By Eugene Robinson
Donald Trump has said he would be “open” to accepting a Cabinet post if Mitt Romney becomes president. Trump would prefer “a position where I negotiate against some of these countries, because they are really taking our lunch.” So is he on the short list, perhaps, for secretary of state?
Don’t laugh. OK, go ahead and laugh. Point out that Trump is barely qualified to be secretary of salami.
But then ask Romney why he chooses to embrace and encourage a puffed-up buffoon whose antic self-promotion, once mildly amusing, has become rabid and toxic. Ask Romney if giving Trump a platform doesn’t cheapen what should be a serious debate about the future of the country. Ask Romney why he decided to join a huckster’s silly sideshow.
In a week when Romney clinched the Republican nomination, his appearance at a Las Vegas fundraiser with Trump—and Trump’s doubled-down insistence that the thoroughly discredited, insane “birther” theories about President Obama have merit—dominated the political news.
When pressed by reporters on Monday why he continues to associate with Trump, Romney gave an answer that was unintentionally revealing. “You know, I don’t agree with all the people who support me, and my guess is they don’t all agree with everything I believe in,” he said. “But I need to get 50.1 percent or more, and I’m appreciative to have the help of a lot of good people.”
This raises two issues, the lesser of which is the suggestion that Romney will accept endorsements and donations from anyone who chooses to give them. One hopes that when he was running Bain Capital, he took his obligation to perform due diligence more seriously.
The greater issue is this: Romney thinks Trump actually has the Romney campaign’s best interests in mind? Really? If so, one has to wonder if Romney is too gullible to be president.
The idea that Trump cares about anything bigger than Trump is absurd. In his mind, from all evidence, there is nothing bigger than Trump.
If he really wanted Romney to win, he wouldn’t have done an interview with CNN’s Wolf Blitzer that deserves a prominent place in the annals of lunacy. Trump begins by slamming a taped introduction as “totally inappropriate” and “actually very dishonest” because it focused on the birther nonsense. He goes on to tell Blitzer that Obama “uses reverse psychology” and pretends nonchalance about discussions of his origins when actually “it’s not an issue that he likes talking about.”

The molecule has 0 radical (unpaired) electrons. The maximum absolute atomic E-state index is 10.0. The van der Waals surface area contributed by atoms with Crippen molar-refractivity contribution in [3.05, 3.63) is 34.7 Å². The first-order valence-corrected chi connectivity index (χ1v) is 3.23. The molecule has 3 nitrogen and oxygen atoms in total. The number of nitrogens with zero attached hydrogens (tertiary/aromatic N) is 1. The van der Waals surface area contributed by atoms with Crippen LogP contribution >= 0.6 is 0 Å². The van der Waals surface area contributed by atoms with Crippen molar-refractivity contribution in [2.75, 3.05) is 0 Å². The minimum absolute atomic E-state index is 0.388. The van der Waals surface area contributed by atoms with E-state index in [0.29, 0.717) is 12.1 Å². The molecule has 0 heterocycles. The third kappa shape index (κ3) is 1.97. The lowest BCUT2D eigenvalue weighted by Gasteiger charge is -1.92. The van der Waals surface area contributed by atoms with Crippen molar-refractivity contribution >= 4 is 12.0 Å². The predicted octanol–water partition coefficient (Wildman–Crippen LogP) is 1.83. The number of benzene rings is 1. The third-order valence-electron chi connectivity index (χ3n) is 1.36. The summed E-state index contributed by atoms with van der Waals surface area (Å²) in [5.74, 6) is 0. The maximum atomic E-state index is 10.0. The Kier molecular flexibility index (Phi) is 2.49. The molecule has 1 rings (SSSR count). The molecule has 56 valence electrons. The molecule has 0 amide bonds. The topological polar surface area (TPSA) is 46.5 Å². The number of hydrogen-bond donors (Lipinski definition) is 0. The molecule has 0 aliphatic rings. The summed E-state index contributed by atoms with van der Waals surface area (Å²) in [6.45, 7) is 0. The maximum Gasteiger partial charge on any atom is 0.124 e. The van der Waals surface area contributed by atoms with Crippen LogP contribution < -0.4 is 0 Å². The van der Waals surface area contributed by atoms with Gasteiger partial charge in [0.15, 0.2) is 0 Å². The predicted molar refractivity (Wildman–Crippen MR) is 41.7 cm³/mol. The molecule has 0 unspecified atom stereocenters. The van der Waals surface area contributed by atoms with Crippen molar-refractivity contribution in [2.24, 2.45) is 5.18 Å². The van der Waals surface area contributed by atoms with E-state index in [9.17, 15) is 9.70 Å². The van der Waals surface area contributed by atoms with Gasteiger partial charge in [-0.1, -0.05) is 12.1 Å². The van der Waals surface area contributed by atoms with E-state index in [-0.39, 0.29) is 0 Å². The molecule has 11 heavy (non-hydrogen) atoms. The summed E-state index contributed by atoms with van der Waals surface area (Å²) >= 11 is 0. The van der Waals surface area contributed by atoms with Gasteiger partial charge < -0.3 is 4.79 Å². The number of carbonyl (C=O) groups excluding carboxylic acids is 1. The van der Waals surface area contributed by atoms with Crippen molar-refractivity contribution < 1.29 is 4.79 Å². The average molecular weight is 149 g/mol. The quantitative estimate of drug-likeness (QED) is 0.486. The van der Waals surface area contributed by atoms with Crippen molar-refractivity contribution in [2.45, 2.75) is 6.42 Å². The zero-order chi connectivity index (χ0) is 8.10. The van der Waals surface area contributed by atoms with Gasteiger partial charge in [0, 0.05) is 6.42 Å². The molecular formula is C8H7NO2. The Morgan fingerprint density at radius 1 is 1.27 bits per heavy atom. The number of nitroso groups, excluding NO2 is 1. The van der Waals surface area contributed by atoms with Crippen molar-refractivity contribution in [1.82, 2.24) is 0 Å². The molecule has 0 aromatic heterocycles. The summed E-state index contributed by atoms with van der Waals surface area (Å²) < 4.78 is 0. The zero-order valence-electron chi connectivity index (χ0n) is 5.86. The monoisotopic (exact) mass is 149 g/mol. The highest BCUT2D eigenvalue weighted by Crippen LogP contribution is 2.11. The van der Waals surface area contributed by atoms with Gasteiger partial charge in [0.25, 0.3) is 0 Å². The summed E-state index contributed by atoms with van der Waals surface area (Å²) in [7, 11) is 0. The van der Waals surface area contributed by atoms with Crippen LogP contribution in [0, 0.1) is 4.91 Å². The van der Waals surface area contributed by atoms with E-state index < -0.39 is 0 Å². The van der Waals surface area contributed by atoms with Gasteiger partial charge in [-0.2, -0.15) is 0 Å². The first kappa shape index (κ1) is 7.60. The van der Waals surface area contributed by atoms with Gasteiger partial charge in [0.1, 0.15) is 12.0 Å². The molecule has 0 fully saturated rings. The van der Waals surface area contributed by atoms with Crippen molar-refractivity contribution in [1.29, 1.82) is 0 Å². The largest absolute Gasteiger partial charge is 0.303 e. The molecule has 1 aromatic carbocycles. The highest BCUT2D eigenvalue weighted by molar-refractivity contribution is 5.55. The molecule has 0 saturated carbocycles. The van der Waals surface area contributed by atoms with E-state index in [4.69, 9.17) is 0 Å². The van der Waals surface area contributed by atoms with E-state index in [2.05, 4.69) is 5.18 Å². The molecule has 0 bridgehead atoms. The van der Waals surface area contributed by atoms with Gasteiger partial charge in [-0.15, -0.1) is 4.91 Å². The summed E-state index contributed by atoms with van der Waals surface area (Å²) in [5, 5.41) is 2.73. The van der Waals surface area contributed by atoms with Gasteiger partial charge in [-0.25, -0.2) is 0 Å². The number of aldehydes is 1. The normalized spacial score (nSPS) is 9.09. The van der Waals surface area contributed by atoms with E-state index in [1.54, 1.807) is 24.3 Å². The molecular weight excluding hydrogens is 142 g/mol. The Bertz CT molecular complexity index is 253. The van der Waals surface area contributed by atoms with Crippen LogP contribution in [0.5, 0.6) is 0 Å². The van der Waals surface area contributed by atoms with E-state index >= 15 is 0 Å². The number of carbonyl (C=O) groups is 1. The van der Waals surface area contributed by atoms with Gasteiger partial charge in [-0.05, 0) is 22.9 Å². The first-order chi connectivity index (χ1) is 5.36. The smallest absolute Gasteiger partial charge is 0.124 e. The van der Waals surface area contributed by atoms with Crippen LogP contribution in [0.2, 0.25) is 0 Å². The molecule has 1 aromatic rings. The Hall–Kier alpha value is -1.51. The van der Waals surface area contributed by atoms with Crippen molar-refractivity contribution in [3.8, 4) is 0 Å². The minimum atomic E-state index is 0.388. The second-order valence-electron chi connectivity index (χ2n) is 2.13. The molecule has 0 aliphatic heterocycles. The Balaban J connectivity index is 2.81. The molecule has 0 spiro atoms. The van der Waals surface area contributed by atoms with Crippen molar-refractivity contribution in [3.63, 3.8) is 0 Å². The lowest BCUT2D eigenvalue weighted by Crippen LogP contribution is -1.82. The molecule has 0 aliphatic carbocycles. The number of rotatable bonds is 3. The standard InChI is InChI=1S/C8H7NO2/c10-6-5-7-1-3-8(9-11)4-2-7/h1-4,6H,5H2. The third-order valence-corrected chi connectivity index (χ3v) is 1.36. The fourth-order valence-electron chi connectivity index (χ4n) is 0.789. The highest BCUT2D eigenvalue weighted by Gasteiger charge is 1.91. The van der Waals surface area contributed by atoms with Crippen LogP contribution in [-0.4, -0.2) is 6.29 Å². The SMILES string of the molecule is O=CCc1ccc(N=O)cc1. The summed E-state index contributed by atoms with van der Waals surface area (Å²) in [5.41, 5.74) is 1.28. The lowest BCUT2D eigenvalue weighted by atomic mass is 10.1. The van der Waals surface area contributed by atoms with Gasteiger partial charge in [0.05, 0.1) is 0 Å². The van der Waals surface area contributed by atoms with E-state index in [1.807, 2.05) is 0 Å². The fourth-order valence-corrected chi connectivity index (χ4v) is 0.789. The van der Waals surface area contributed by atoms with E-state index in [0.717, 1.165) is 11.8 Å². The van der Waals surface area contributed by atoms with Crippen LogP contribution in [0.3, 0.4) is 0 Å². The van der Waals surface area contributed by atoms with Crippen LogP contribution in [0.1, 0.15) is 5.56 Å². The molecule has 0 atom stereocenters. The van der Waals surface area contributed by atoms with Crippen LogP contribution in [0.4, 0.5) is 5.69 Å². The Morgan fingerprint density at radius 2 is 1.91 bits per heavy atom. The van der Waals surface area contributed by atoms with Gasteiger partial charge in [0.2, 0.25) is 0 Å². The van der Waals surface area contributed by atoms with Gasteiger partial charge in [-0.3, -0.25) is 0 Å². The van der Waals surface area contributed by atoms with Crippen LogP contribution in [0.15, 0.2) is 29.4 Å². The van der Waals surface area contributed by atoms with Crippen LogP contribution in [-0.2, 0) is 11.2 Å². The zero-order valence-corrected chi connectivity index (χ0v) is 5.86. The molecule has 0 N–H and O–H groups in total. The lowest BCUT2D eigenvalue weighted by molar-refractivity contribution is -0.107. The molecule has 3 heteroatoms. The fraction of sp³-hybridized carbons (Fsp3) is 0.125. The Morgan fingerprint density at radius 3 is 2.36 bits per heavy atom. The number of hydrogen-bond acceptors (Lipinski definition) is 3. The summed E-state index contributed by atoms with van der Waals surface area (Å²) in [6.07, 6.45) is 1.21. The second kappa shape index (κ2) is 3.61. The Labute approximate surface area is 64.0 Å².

I should interject that back here on Planet Earth, the Obama campaign did all it could this week to focus attention on Trump and birtherism. The mood of top advisers seemed to approach unrestrained glee.
Poor Blitzer notes that Hawaii has formally certified Obama’s birth certificate. Trump contends that “many people” do not believe the document is authentic.
“Like who?” Blitzer asks.
“There are many people,” says Trump.
“Give me a name of somebody,” demands Blitzer.
“There are many people,” says Trump. “I don’t give names.”
Indeed, Trump refuses to violate the Super-Secret Birther Code of Silence by naming a single person who doubts the facts of Obama’s birth. He does pin himself down, however, when Blitzer asks whether “the conspiracy” is supposed to have begun in 1961, when announcements of Obama’s birth were published in two Honolulu newspapers.
“That’s right,” Trump says. “And many people put those announcements in because they wanted to get the benefit of being so-called born in this country. Many people did it. It was something that was done by many people, even if they weren’t born in the country. You know it, and so do I, and so do a lot of your viewers.”
This is transparently crazy—and also stupid. It is a bald-faced lie that “many people”—or any people, far as I can tell—ever published fake birth announcements in hopes of establishing citizenship. Moreover, Obama has to be a U.S. citizen, even if he were born on the moon, because of his mother’s citizenship. Trump needs to hire some writers to come up with better material.
As for Romney, he needs to decide whether Trump is the sort of person on whom he wants to rely for support and advice—if he’s one of the “good people” Romney would be proud to have at his side if he becomes president.
Oh, sorry. Looks as if that choice has already been made.
Eugene Robinson’s e-mail address is eugenerobinson(at)washpost.com.
© 2012, Washington Post Writers Group
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